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As it became clear that patients with paraganglioma (PGL) syndromes had a higher risk of multifocal tumors, we changed our surgical strategy to avoid the possibility of bilateral cranial nerve paralysis. The juxtacondylar approach offers advantages for some jugular foramen tumors, including types C and D temporal PGLs. This approach allows exposure of the jugular foramen without skeletonizing or transposing the facial nerve. It improves the surgeon's ability to distinguish between the pars vascularis and the pars nervosa at the jugular foramen, and it helps to save functioning of the lower cranial nerves. There is already considerable experience using the juxtacondylar approach for patients suffering from schwannomas and meningiomas involving the jugular foramen. Some limitations have been noted for using the juxtacondylar approach with jugular PGLs that are related to their vascular nature. In this article we demonstrate its use for the management of eight patients with locally advanced temporal PGLs and how it can be combined with an infratemporal fossa approach.
The genes responsible for hereditary head and neck paragangliomas (PGLs) were identified in 2000.1,2 Patients with inherited disease have a higher risk of multifocal disease3 than those with sporadic tumors. For these patients, it is very important to consider the implications of surgical management. In particular, the possibility of inflicting simultaneous or consecutive lower cranial nerve deficits and their consequences must be discussed.4 The infratemporal fossa type A approach (and occasionally the type B approach), as described by Fisch,5,6 is recommended for stages C and D temporal PGLs.7 These approaches give an excellent view of the pars vascularis and pars nervosa of the jugular foramen and the jugular bulb but at the expense of the middle ear and with the need to reroute of the facial nerve. In our hands and those of others,8,9,10 transposition of the facial nerve is associated with significant morbidity despite maintaining anatomical continuity. Modifications to the infratemporal fossa type A approach have been suggested to avoid facial nerve transposition.11 We have employed the juxtacondylar approach for the removal of jugular foramen tumors, including types C and D temporal PGLs. In some, it has been combined with an infratemporal approach. The juxtacondylar approach is familiar to neurosurgeons who use it for the resection of intra- and extracranial tumors of the lateral posterior fossa by uncovering the vertebral artery and reducing the bony condyle.12,13,14,15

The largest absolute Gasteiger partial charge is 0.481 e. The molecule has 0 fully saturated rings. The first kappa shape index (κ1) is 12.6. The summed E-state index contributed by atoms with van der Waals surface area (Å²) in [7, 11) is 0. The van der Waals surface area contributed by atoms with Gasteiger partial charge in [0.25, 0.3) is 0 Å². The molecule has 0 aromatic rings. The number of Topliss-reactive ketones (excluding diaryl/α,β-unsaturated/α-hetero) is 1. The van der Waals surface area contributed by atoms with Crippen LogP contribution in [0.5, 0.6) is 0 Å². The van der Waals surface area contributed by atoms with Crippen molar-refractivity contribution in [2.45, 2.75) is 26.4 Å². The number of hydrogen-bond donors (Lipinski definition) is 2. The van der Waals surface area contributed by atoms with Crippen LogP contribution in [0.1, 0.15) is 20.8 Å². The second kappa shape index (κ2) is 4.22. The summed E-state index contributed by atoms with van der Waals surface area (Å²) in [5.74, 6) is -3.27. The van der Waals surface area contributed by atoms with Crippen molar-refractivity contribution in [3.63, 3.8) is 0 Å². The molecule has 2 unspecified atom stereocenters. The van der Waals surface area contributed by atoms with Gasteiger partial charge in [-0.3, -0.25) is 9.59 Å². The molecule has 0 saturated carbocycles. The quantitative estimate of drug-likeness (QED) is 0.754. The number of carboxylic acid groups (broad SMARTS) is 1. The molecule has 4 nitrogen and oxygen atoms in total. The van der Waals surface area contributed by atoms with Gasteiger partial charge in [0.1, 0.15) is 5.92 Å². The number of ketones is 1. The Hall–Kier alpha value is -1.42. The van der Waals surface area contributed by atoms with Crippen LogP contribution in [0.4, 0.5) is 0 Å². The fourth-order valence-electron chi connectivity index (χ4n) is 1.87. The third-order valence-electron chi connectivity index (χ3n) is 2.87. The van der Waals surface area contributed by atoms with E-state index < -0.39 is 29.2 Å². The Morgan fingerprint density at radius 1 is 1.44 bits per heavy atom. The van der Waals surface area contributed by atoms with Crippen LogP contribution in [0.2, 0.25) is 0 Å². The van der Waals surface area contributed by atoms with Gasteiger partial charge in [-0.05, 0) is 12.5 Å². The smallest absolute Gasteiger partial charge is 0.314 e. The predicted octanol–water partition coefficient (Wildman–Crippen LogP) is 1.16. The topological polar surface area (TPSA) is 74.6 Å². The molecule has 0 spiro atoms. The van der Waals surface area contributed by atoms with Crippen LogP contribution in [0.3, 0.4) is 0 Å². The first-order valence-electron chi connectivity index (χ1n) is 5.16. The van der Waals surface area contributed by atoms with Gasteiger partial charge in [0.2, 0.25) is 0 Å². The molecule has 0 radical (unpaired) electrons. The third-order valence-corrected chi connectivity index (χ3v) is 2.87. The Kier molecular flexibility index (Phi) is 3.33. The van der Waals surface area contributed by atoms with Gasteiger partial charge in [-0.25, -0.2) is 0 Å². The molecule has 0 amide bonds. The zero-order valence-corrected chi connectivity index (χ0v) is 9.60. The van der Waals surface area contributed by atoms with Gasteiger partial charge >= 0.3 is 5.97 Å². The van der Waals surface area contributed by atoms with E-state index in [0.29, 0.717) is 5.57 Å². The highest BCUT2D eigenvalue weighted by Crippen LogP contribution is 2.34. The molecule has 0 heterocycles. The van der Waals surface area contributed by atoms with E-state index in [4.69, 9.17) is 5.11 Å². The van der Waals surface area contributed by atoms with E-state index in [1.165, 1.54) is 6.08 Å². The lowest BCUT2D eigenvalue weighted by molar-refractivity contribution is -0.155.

We started our program with several cadaver studies, assisted by an experienced neurosurgeon. In this way we learned the anatomical landmarks of the course of the vertebral artery, of the first and second cervical nerve, and of the bony condyle as described by Day et al.16 We evaluated the different surgical steps for the juxtacondylar approach, which included:
After this cadaver study, we felt competent to begin our clinical trial supported by experienced neurosurgeons.
Since the year 2000, we have treated eight patients with jugular PGLs by a juxtacondylar approach or by a combined juxtacondylar and Fisch infratemporal fossa type A approach (Table 1). All tumors were staged as a type C or D temporal PGL.6 Every patient underwent genetic evaluation by means of a blood test. Tumors were staged on the basis of computed tomography (CT), magnetic resonance imaging (MRI) and magnetic resonance angiography (MRA). The possibility of secreting tumors was excluded by urine analysis for products of vanillylmandelic acid (VMA) metabolism. Because this approach is performed with the patient in a sitting position, it was important to make sure that the patient did not have a patent septal defect. Preoperative embolization using resorbable particles was performed for all stage C and D tumors. Intraoperative monitoring of the facial and lower cranial nerves was undertaken using a multichannel neuromonitoring system (Inomed). At the beginning of our program, we felt more comfortable when using a navigation system for a controlled reduction of the bony condyle to avoid an unstable craniocervical junction.
In the first five cases, we performed an exclusively juxtacondylar approach. Four of these patients had a type C (C1, C2) PGL, and one had a type Di2 temporal PGL (Table 1). Three of them were surgically treated in a sitting position to reduce blood loss when opening the jugular bulb to remove the tumor. In these first three cases, a navigation tool was used to control our reduction of the bony condyle. The surgical steps of the juxtacondylar approach have been described in detail by George et al.17,18 We found it useful to ligate the occipital artery as this reduced tumor blood flow for several hours before new shunts opened. Troublesome bleeding could be encountered close to the occipital artery from a venous plexus, and this could be controlled by electrocoagulation. We also mobilized the internal and external carotid arteries, the jugular vein, and the lower cranial nerves but did not have to ligate the external carotid artery or its branches. The course of the vertebral artery is subject to variation. In all our patients, the vertebral artery was incompletely covered by bone and this simplified its identification. In some cases (Table 1), it had to be displaced in order not to obstruct access to the jugular bulb (Fig. 1). This allowed us to reduce the condyle sufficiently to expose the jugular bulb and the entire sigmoid sinus. A small part of the anterior and posterior bony wall of the jugular bulb remains. Ligation of the jugular bulb is not possible via the juxtacondylar approach, so after opening the jugular bulb and removing the tumor the vessel has to be closed as quickly as possible by inserting oxidized regenerated cellulose. In one case of a recurrence of an advanced temporal PGL restaged as C3, we used a combination infratemporal and juxtacondylar approach (patient 6, Table Table1).1). The advantage of this combined approach was that in this patient the corridor to the juxtacondylar approach had not been used before. In this case, part of the lower cranial nerves (VII, IX, XI, XII) had already been sacrificed or damaged by previous surgery. In all other cases, the lower cranial nerve functions and the facial nerves functions were completely preserved (Table 1).